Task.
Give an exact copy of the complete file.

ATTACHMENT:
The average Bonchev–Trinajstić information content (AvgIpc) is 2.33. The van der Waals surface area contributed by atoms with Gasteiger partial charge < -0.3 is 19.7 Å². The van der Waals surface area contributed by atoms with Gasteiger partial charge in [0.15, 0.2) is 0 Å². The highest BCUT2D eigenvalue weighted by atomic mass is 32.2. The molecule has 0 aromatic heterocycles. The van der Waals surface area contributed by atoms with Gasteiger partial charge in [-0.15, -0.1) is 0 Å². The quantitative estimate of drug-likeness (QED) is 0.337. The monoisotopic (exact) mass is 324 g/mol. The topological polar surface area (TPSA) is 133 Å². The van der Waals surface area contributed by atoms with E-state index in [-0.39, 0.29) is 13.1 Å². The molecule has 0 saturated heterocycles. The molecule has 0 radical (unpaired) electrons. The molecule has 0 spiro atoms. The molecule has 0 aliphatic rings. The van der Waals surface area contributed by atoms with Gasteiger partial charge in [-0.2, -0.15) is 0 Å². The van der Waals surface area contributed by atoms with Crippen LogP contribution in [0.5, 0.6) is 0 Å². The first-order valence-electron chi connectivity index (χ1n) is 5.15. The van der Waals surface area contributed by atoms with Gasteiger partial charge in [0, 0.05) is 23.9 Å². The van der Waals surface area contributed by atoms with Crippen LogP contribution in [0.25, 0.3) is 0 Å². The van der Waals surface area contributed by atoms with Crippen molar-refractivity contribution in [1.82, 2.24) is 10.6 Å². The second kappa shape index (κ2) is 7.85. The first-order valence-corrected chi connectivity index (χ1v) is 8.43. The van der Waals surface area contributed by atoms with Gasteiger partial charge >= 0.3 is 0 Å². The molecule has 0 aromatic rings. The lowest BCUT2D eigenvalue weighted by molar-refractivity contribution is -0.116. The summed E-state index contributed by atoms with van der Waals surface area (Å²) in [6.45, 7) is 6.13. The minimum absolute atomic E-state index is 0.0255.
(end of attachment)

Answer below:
The average Bonchev–Trinajstić information content (AvgIpc) is 2.33. The van der Waals surface area contributed by atoms with Gasteiger partial charge < -0.3 is 19.7 Å². The van der Waals surface area contributed by atoms with Gasteiger partial charge in [0.15, 0.2) is 0 Å². The highest BCUT2D eigenvalue weighted by atomic mass is 32.2. The molecule has 0 aromatic heterocycles. The van der Waals surface area contributed by atoms with Gasteiger partial charge in [-0.15, -0.1) is 0 Å². The quantitative estimate of drug-likeness (QED) is 0.337. The monoisotopic (exact) mass is 324 g/mol. The topological polar surface area (TPSA) is 133 Å². The van der Waals surface area contributed by atoms with E-state index in [-0.39, 0.29) is 13.1 Å². The molecule has 0 saturated heterocycles. The molecule has 0 radical (unpaired) electrons. The molecule has 0 spiro atoms. The molecule has 0 aliphatic rings. The van der Waals surface area contributed by atoms with Gasteiger partial charge in [-0.2, -0.15) is 0 Å². The van der Waals surface area contributed by atoms with Crippen LogP contribution in [0.5, 0.6) is 0 Å². The first-order valence-electron chi connectivity index (χ1n) is 5.15. The van der Waals surface area contributed by atoms with Gasteiger partial charge in [0, 0.05) is 23.9 Å². The van der Waals surface area contributed by atoms with Crippen LogP contribution in [0.25, 0.3) is 0 Å². The van der Waals surface area contributed by atoms with Crippen molar-refractivity contribution in [1.82, 2.24) is 10.6 Å². The second kappa shape index (κ2) is 7.85. The first-order valence-corrected chi connectivity index (χ1v) is 8.43. The van der Waals surface area contributed by atoms with Gasteiger partial charge >= 0.3 is 0 Å². The molecule has 0 aromatic rings. The lowest BCUT2D eigenvalue weighted by molar-refractivity contribution is -0.116. The summed E-state index contributed by atoms with van der Waals surface area (Å²) in [6.45, 7) is 6.13. The minimum absolute atomic E-state index is 0.0255.